Four former Minneapolis police officers pleaded not guilty to violating George Floyd’s civil rights in a federal court on Tuesday.
Derek Chauvin, Thomas Lane, J. Alexander Kueng, and Tou Thao appeared in court via videoconference to make their pleas. Chauvin, who was convicted of murdering Floyd earlier this year, joined from a room in a Minnesota maximum-security prison, according to USA Today.
A federal grand jury indicted all four officers in May of allegedly violating Floyd’s civil rights when they restrained him while attempting to arrest him last May. Chauvin, who was shown restraining Floyd with a knee on Floyd’s upper body, was convicted of murder over his part in the arrest.
Kueng and Thao have petitioned the federal court to hold their trials separately from Chauvin’s. The two former officers argue that being tried alongside Chauvin would prejudice the jury against them and, as a result, they may not get a fair trial. Lane has asked the court to let him join Kueng and Thao’s request.
“The federal indictment alleges Chauvin violated Floyd’s right to be free from unreasonable seizure and unreasonable force by a police officer. Thao and Kueng are charged with violating Floyd’s right to be free from unreasonable seizure by not intervening to stop Chauvin as he knelt on Floyd’s neck. All four officers are also charged with depriving Floyd of his rights when they failed to provide him with medical care,” NPR reports.
In April, Chauvin was convicted of three felonies in relation to Floyd’s death.
According to The Daily Wire:
After a little over ten hours of deliberation, a jury on Tuesday found former Minneapolis Police officer Derek Chauvin guilty of second-degree murder, third-degree murder, and second-degree manslaughter in relation to the death of George Floyd.
The jury considered three separate charges, “second-degree murder—unintentional, while committing a felony; third-degree murder; and second-degree manslaughter,” according to The Wall Street Journal. “The judge explained that third-degree murder requires proof Mr. Chauvin caused Mr. Floyd’s death by committing an eminently dangerous act that was highly likely to cause death and showed a reckless disregard for human life. To convict Mr. Chauvin of second-degree manslaughter, the jurors would need to conclude that culpable negligence and reckless actions by Mr. Chauvin caused Mr. Floyd’s death.”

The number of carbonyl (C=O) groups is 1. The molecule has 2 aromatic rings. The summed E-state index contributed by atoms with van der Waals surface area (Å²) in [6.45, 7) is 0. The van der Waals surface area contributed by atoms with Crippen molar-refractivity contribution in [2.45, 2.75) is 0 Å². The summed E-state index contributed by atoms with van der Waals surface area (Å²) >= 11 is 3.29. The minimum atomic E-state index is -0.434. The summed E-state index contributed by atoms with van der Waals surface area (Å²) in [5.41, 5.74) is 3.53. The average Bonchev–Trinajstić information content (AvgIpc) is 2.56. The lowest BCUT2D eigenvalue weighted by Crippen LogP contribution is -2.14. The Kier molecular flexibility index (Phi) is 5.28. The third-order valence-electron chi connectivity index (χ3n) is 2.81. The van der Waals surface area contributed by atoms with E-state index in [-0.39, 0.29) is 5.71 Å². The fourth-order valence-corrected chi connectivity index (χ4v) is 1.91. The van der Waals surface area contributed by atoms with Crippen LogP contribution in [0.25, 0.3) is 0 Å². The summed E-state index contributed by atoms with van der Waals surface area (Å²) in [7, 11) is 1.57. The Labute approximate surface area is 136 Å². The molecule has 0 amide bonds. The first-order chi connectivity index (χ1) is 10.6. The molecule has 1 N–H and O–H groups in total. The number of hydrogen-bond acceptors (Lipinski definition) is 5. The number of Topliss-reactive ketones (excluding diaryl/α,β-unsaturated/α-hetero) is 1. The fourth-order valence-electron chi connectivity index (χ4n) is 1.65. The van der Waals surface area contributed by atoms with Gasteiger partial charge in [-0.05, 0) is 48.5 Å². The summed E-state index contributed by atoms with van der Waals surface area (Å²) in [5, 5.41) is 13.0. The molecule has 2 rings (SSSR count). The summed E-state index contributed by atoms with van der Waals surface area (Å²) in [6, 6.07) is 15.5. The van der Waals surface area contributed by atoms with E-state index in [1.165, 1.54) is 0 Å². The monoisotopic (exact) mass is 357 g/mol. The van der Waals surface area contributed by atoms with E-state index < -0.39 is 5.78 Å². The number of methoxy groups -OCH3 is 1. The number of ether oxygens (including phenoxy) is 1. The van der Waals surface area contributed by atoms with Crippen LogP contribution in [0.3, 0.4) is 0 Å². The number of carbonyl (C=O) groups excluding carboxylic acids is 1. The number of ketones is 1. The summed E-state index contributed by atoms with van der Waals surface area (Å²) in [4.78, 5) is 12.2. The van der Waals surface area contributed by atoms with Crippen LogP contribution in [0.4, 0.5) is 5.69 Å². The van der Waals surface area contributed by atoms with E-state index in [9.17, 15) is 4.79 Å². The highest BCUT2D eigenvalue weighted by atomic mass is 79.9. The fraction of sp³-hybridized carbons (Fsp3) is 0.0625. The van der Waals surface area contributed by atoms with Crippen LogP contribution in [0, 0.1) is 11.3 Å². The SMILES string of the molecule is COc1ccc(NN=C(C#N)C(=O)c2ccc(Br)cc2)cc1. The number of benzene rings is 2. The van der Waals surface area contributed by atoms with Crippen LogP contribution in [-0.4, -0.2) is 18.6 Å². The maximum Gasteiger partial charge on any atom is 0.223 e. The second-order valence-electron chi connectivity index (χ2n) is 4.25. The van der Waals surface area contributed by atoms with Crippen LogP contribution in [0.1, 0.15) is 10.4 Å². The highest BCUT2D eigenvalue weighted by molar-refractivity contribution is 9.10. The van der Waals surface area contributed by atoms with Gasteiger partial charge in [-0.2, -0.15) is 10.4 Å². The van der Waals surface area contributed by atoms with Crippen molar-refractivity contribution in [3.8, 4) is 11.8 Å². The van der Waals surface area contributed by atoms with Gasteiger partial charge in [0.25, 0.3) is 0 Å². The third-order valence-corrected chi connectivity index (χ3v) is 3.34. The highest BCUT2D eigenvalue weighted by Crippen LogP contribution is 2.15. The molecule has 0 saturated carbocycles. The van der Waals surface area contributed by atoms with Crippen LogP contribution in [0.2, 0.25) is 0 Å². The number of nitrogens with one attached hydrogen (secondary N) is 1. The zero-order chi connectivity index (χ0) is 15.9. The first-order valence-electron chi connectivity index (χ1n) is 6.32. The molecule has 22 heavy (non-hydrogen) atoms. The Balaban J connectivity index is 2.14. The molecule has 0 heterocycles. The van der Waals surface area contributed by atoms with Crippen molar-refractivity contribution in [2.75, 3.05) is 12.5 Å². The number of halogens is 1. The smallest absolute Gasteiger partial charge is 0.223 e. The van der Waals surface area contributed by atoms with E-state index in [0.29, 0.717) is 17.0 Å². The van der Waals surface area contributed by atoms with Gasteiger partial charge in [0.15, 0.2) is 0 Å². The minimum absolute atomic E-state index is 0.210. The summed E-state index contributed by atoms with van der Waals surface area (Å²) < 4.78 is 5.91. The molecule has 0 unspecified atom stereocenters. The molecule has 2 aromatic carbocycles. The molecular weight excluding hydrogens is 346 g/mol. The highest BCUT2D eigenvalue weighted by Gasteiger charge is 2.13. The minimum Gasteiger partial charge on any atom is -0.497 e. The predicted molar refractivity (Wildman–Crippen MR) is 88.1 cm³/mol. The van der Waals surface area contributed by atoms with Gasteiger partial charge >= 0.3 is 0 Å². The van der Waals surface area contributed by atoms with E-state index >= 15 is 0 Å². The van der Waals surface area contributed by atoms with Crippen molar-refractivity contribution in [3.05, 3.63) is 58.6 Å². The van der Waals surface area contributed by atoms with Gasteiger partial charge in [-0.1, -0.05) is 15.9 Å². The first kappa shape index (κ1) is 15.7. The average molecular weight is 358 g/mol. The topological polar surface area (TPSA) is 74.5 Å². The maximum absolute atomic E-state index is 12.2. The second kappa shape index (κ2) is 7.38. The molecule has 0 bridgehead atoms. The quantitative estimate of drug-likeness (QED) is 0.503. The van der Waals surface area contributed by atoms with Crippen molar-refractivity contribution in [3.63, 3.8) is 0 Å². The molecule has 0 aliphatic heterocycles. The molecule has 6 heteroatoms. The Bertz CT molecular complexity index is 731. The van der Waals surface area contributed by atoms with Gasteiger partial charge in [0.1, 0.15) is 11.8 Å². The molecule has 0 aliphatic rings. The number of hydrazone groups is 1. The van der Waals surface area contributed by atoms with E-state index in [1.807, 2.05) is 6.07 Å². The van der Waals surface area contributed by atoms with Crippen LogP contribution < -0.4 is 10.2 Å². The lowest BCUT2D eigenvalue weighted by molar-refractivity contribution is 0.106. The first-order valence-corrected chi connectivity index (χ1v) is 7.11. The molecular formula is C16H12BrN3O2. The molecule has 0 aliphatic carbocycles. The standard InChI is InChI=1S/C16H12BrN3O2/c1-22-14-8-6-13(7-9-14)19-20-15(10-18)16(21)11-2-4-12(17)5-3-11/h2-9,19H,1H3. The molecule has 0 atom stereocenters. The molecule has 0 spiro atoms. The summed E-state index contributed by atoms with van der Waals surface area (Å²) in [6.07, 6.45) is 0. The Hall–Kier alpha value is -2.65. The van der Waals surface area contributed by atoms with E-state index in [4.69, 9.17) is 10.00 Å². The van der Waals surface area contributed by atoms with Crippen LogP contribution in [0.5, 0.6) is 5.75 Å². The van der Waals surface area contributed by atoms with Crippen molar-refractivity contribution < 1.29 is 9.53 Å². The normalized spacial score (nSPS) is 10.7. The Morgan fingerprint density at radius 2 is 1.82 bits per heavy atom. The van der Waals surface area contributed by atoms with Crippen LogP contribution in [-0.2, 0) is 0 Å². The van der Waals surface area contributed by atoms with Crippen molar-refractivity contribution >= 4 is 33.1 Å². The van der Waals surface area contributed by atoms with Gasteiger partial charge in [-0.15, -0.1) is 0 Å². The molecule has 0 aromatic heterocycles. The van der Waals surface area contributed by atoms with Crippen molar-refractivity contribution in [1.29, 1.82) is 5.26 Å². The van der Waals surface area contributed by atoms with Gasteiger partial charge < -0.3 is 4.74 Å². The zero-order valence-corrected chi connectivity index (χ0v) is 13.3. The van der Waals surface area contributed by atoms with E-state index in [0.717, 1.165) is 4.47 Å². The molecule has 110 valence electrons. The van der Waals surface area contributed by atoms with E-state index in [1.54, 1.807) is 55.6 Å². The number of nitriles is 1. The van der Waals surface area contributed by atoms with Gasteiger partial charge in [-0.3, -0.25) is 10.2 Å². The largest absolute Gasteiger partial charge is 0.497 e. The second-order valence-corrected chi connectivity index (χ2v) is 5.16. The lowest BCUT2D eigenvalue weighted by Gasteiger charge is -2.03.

They found Chauvin guilty on all three.
Chauvin’s trial generated national attention after Floyd’s death sparked massive protests and riots across major U.S. cities, costing local governments and residents millions of dollars in damage in some cases. The riots that broke out after Floyd’s death could cost insurance companies as much as $2 billion, according to one estimate.
The Department of Justice allegedly planned to arrest Chauvin at a Minneapolis courthouse had he not been found guilty of murder or manslaughter in Floyd’s death. As The Daily Wire reported:
The Biden Department of Justice (DOJ) reportedly planned to arrest former Minneapolis Police Office Derek Chauvin in court and charge him with civil rights violations if the jury were to find him innocent of murder.
“Leading up to Derek Chauvin’s murder trial, Justice Department officials had spent months gathering evidence to indict the ex-Minneapolis police officer on federal police brutality charges, but they feared the publicity frenzy could disrupt the state’s case,” a report from the Minneapolis Star Tribune outlined. “So they came up with a contingency plan: If Chauvin were found not guilty on all counts or the case ended in a mistrial, they would arrest him at the courthouse, according to sources familiar with the planning discussions.”
This “backup plan,” the report said, wasn’t “necessary” for the DOJ, since the jury on April 20 found Chauvin guilt of second-degree murder, third-degree murder, and second-degree manslaughter in relation to the death of George Floyd.
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